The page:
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I cut off the seed heads and give them a quick bath. When dried enough I strip them off the stems. Put the seeds in the oven at about 140 with the door cracked open and stir occasionally to dry them out and let the bugs escape. I then grind them up good in a blender...husk and all.

So far I've only made crackers with them which are not too good on there own. When you put goat cheese on top something magical happens and they get outright addictive.
 
Lana White
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That's interesting...thanks, Darren! The dairy product might neutralize the sourness.

I imagine something that is strongly flavored, like a molasses bread for instance, could also have the husks with it without it being noticeable.
 
Melany Vorass
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Location: Seattle, WA
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I know this string is ancient, BUT... I've tried every which way under the sun to remove those pesky husks. Finally, I used my flour mill to grind the whole shitncaboodle. I use it cup for cup as replacement flour, but I only replace 1/3 of whatever recipe's flour requirement. I detail this in my forthcoming book (available on amazon for pre-order), The Front Yard Forager.
 
Devon Olsen
Posts: 1066
Location: SE Wyoming -zone 4
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Lana White
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Still have not tried it, but burning the husks off in a pan and winnowing them out might be the easiest way to get rid of them.
 
Mark Mcgoldrick
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I read somewhere (can't remember where) that you can crush/blend them, then put them in water and the seeds will sink and the husks will float......worth a try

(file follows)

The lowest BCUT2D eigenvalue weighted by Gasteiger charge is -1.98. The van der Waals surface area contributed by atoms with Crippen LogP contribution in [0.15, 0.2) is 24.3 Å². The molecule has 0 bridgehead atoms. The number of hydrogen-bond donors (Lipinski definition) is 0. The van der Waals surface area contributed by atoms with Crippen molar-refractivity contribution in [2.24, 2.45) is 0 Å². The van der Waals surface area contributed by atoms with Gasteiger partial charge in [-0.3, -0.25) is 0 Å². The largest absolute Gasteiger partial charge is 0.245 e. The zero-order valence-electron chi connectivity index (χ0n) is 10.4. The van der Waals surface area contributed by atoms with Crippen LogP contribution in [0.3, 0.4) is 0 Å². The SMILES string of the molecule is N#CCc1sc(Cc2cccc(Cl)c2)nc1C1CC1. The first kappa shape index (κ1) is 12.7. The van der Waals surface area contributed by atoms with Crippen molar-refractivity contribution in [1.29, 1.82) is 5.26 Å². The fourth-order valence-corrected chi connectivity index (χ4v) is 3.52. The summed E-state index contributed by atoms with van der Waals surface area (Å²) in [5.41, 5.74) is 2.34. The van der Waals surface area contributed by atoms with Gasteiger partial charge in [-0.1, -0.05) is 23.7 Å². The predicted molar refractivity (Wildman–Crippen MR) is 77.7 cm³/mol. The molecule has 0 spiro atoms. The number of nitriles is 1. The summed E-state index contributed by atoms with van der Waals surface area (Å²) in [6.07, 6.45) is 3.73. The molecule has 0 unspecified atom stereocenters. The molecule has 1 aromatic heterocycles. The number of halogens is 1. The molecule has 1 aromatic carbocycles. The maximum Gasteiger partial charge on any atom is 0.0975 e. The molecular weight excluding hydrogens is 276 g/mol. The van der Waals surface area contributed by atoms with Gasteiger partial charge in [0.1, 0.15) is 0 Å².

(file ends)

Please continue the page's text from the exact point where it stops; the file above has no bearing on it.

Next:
Melany Vorass
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Mark, I tried that and it did not work for me. At all. I also tried sprouting them. Nope.

I'm not sure about this, but I'm thinking (as with amaranth and quinoa) the slightly bitter taste is from saponins. There are many different kinds of saponins (digitalis is one of the poisonous ones used medicinally for heart medication), but I'm guessing this saponin falls into the good category of cholesterol reducers. Leaving the husks on, eating it as a whole food, probably adds nutritional benefit (which makes it easier for me to get past my taste buds ; )
 
Mark Mcgoldrick
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Hi Melany,

I've actually never eaten dock seeds because I didn't have the patience to separate them. They grow everywhere here in Ireland, so its easy to collect a lot of it in a short period of time. I'll have a go this year with the husks on because they ripen earlier than pine, hazel and chestnut, and they aren't taken by the wildlife as quickly either.
There's gotta be a way to separate them without spending an hour for one handful, I'll try a few experiments when they get here.....thanks
 
Mark Mcgoldrick
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What about harvesting them before they ripen fully so that the shells are soft, but the protein and fats will still be there.....then just put them through a few changes of water?
 
John Zeron
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Location: Delaware, USA